Obviously, you don’t have to like her. But I wasn’t going to let that slide. I have the “pleasure” of interacting with whiny privileged people all the time; Dr. Isis is definitely not one of them.

    Posted by: Juniper Shoemaker | March 10, 2009 1:19 PM

    Read that thread and tell me if there’s anything, anywhere, from anyone in it that warrants that kind of response. It even occurred within a thread praising Isis, for Christ’s sake. And one of the people being called a whiny privileged misogynist is, in fact, female.

  68. #69 ERV
    November 23, 2009

    Actually, me and Ed are cool now. See, funny story, he took a pot-shot at someone I think is nice, and instead of running off and making a front-page SciBlog post about what a shithead Ed is (like Dr. DumDum did for MEEE!! **KISSES!**), he and I bitched eachother out for a bit, we still dont agree on that topic, but now we are at a normal ‘whatevs’ level.

    Drama averted, surprised anyone remembers it! Ur old skool!

  69. #70 Azkyroth
    November 23, 2009

    Azkyroth- In the comment thread you linked to, I can see that Zuska misunderstood you and responded somewhat harshly, and by the time you’d corrected the record she was done with the thread. I think it’s a very sad misscommunication, but it doesn’t make her spiteful. Spiteful would be like calling you nasty names when you pointed out you meant something differently from how she read it.

    Which she HAS done, to other people and at least once to me, in threads I don’t have immediately to hand as examples, generally when the objects of her bile have expressed any degree of being hurt or offended by being lashed out at based on a misunderstanding. You’ll notice I chose my words carefully in my response to avoid expressing anything fo the sort.

    And, really, she was “done with” a thread, on her own blog, as of an hour and four minutes after her last post, with comments accumulating at a perfectly manageable rate, that continued for several days after that posting? I think this interpretation of her reasons for not responding is…excessively generous. Especially since, every time I’ve been in the situation where I laid into someone based on misunderstanding them, even if I didn’t intend to continue debating any of the points in the thread I’ve at least responded with something like “sorry – call it a pattern matching error.” That wouldn’t have killed her, and it’s kind of the minimum that intellectual honesty demands in that kind of situation. I don’t think, especially given her behavior in other instances, this can be read as anything more generous than “shoot first, acknowledge questions never.”

    As for her post on the Unscientific American affair, I admit I didn’t wade through it all, but the opening:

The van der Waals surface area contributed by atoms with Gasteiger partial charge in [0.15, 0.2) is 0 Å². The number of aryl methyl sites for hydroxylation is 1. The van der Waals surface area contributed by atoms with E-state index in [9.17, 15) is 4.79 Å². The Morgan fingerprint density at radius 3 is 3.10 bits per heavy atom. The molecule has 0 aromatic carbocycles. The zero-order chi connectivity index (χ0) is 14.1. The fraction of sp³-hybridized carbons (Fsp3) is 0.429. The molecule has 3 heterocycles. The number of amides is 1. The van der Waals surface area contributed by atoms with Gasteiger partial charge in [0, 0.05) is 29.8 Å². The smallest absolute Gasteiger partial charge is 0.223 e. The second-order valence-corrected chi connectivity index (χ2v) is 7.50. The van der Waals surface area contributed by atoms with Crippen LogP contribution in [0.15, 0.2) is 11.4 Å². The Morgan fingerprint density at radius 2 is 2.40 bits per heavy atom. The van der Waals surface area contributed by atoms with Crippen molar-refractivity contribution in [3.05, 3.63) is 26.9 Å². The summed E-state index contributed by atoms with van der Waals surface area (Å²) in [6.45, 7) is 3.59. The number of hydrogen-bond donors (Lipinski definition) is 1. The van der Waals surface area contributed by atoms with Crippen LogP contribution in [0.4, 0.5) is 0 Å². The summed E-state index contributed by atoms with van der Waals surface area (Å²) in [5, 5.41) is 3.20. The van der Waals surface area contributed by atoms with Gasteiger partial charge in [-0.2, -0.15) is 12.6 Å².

You should never, ever criticize something a New Atheist says about science and religion. Never tell them maybe it’s not the best idea in the world to just go on about science/evolution + religion in whatever way, at whatever time, in whatever manner, for whatever reasons. In fact, you cannot criticize the speech of New Atheists even if your goal is not to tell them to shut up, but to suggest that they might get their message across better and more effectively if they tried delivering it in a different manner than the one they’ve been using, because suggestions like that are CENSORSHIP and it is telling them to SHUT UP and that is WRONG and MEAN.

    is such a blatant, childish misrepresentation of the objections to Mooney and Kirshenbaum’s book and thesis, and the general feelings and attitudes of critics thereof, that it illustrates both spitefulness and intellectual dishonesty admirably. When I asked her in the comment thread whether she cared about anything other than “Scoring points” it was rhetorical; that post was answer enough. (By the way, the issue isn’t that “no one is allowed to criticize anything a new atheist says,” it’s that, as science considers its fortunes in the war against ignorance, all Mooney and Kirshenbaum have to offer is a Dolchestabbelegende).

    On the others: Isis I have avoided since I read about three posts of hers and concluded that her tone and persona rubbed me the wrong way so hard they might as well have been made of steel wool, and despite Ed Brayton’s enthusiastic endorsement, nothing I’ve seen or read has corrected my initial impression. The shoe thing elicits eyerolls and concern since I’m raising a daughter, the tone I can get from any high school cheerleader thank you very much, and I don’t think she adds anything to the discussion for me.

    CPP I’ve sparred with a bit in various blog posts, and adds nothing to the debate period. I can get the same from different high schoolers, though the image of a (white?) male yelling “ALL OF YOU SHUT THE FUCK UP AND LET ME TELL YOU WHAT THE WOMEN THINK” makes me snicker.

  70. #71 Azkyroth
    November 23, 2009

    …Abbie, any idea why my comments keep getting held up for moderation? Even the ones without links? O.o

  71. #72 becca
    November 23, 2009

    So, I’m honestly curious here, how would folks here define “misogynist”? Can you point to some examples of misogyny? Can you see it from people you otherwise agree with?
    Does anyone have a better term than misogyny for actions/attitudes/behaviors/approaches that contribute relatively very minorly (in and of themselves), to women in science feeling uncomfortable/out of place/unwelcome? Or to women’s contributions not being recognized as on par with mens (since that would seem to be germane to the original topic)?